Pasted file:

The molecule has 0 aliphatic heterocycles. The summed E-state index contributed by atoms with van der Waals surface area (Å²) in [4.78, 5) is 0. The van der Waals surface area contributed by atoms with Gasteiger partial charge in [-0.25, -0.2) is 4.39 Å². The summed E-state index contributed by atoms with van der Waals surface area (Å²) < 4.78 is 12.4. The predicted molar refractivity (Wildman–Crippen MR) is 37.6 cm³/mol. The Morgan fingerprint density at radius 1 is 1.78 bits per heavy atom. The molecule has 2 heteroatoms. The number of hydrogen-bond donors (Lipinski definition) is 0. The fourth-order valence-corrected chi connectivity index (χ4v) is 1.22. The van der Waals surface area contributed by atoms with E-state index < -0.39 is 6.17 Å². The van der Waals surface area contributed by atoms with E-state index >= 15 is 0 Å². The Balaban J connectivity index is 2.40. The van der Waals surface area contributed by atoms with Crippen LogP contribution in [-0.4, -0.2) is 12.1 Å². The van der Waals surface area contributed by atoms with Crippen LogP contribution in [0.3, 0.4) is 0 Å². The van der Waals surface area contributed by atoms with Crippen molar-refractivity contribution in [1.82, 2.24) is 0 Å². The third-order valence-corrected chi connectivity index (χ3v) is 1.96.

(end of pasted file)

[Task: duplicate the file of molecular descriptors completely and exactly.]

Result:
The molecule has 0 aliphatic heterocycles. The summed E-state index contributed by atoms with van der Waals surface area (Å²) in [4.78, 5) is 0. The van der Waals surface area contributed by atoms with Gasteiger partial charge in [-0.25, -0.2) is 4.39 Å². The summed E-state index contributed by atoms with van der Waals surface area (Å²) < 4.78 is 12.4. The predicted molar refractivity (Wildman–Crippen MR) is 37.6 cm³/mol. The Morgan fingerprint density at radius 1 is 1.78 bits per heavy atom. The molecule has 2 heteroatoms. The number of hydrogen-bond donors (Lipinski definition) is 0. The fourth-order valence-corrected chi connectivity index (χ4v) is 1.22. The van der Waals surface area contributed by atoms with E-state index < -0.39 is 6.17 Å². The van der Waals surface area contributed by atoms with E-state index >= 15 is 0 Å². The Balaban J connectivity index is 2.40. The van der Waals surface area contributed by atoms with Crippen LogP contribution in [-0.4, -0.2) is 12.1 Å². The van der Waals surface area contributed by atoms with Crippen LogP contribution in [0.3, 0.4) is 0 Å². The van der Waals surface area contributed by atoms with Crippen molar-refractivity contribution in [1.82, 2.24) is 0 Å². The third-order valence-corrected chi connectivity index (χ3v) is 1.96.